4. Flexibility: Following the rules of your parenting agreement is important, but there are times when it is practical to allow exceptions. Your co-parent may ask to see your children on a different day than normal because of a conflict in his or her schedule. He or she may want to modify the agreement because it is not working well. Being reasonably flexible in your parenting schedule may help you when you need a favor from your co-parent. Most importantly, consider whether your parenting arrangement still works best for your children when presented with a change of circumstances.

Contact a McHenry County Family Law Attorney

It is important for co-parents to make decisions that are in the best interest of their children. A Crystal Lake, Illinois, family law attorney at Botto Gilbert Lancaster, PC, can help you create a parenting agreement and modify it when your children’s needs change. Schedule a free consultation by calling 815-338-3838.

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Four Ways to Deal With a Difficult Co-ParentA difficult co-parent is a headache that never quite goes away after your divorce or separation. People who do not get along when together can still have a civil relationship with each other when it comes to taking care of their children. The less-frequent contact helps to keep conflict to a minimum. However, some co-parents seek conflict or have personality flaws that you find infuriating. You have no choice but to try to tolerate your difficult co-parent unless his or her actions are a danger to your children or obstruct your rights as a parent. Here are four ways that a co-parent can aggravate you and how you should respond:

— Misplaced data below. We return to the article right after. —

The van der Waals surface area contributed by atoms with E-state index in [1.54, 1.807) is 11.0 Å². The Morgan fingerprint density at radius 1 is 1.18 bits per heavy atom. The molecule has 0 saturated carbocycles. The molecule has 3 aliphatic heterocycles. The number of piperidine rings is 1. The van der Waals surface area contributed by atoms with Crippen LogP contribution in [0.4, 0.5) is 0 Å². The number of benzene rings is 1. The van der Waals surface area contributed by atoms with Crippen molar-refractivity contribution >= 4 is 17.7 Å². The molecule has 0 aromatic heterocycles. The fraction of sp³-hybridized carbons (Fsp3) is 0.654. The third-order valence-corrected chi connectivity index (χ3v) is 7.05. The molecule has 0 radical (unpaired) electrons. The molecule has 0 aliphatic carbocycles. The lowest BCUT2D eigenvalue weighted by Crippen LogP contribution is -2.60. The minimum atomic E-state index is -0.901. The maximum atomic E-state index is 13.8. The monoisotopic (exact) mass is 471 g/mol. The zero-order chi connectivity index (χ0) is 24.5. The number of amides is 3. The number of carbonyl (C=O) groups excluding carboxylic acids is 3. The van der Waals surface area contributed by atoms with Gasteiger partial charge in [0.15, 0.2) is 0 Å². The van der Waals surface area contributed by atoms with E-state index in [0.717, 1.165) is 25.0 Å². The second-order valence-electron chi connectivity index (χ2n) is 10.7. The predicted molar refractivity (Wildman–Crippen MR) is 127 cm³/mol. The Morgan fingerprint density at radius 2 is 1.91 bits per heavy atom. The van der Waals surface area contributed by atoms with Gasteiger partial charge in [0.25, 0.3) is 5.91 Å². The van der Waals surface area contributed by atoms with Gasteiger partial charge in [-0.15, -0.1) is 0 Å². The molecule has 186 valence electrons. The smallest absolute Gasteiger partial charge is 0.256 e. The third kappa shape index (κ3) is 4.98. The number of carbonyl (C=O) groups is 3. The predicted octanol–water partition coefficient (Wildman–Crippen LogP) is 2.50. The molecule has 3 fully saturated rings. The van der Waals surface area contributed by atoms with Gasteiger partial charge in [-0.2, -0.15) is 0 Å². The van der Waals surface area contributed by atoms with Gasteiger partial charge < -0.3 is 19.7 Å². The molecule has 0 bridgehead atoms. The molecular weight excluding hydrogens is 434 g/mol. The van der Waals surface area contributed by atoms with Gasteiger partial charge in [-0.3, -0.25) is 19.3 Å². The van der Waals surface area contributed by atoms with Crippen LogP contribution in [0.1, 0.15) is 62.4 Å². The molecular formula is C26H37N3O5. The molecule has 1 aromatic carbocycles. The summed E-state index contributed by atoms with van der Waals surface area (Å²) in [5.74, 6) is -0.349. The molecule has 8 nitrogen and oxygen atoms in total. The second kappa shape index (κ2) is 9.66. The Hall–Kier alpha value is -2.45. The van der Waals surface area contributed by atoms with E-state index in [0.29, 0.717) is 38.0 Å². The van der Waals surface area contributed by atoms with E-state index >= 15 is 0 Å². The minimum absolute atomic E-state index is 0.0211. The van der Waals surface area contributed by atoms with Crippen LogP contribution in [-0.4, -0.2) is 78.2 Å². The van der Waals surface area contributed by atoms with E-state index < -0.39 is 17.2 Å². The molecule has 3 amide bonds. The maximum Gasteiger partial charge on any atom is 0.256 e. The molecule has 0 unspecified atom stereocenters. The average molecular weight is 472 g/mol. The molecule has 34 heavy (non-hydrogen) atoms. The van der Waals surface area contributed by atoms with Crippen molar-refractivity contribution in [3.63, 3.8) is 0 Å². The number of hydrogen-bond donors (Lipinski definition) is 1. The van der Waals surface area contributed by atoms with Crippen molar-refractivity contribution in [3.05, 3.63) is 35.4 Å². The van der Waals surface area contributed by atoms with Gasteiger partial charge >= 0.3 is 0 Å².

1. Your Conversations Always End in Arguments: Your co-parent may be naturally irritable and prone towards conflict. Even if you do not intend to have an argument, he or she always finds something to disagree with you about or take offense to. Ideally, you would avoid talking to a person like this, but you need to communicate with each other as co-parents. You should keep your conversations business-like and refuse to respond to provocations. You can suggest that non-urgent communication should be done through email, which will give you time to calm down before you respond to each other.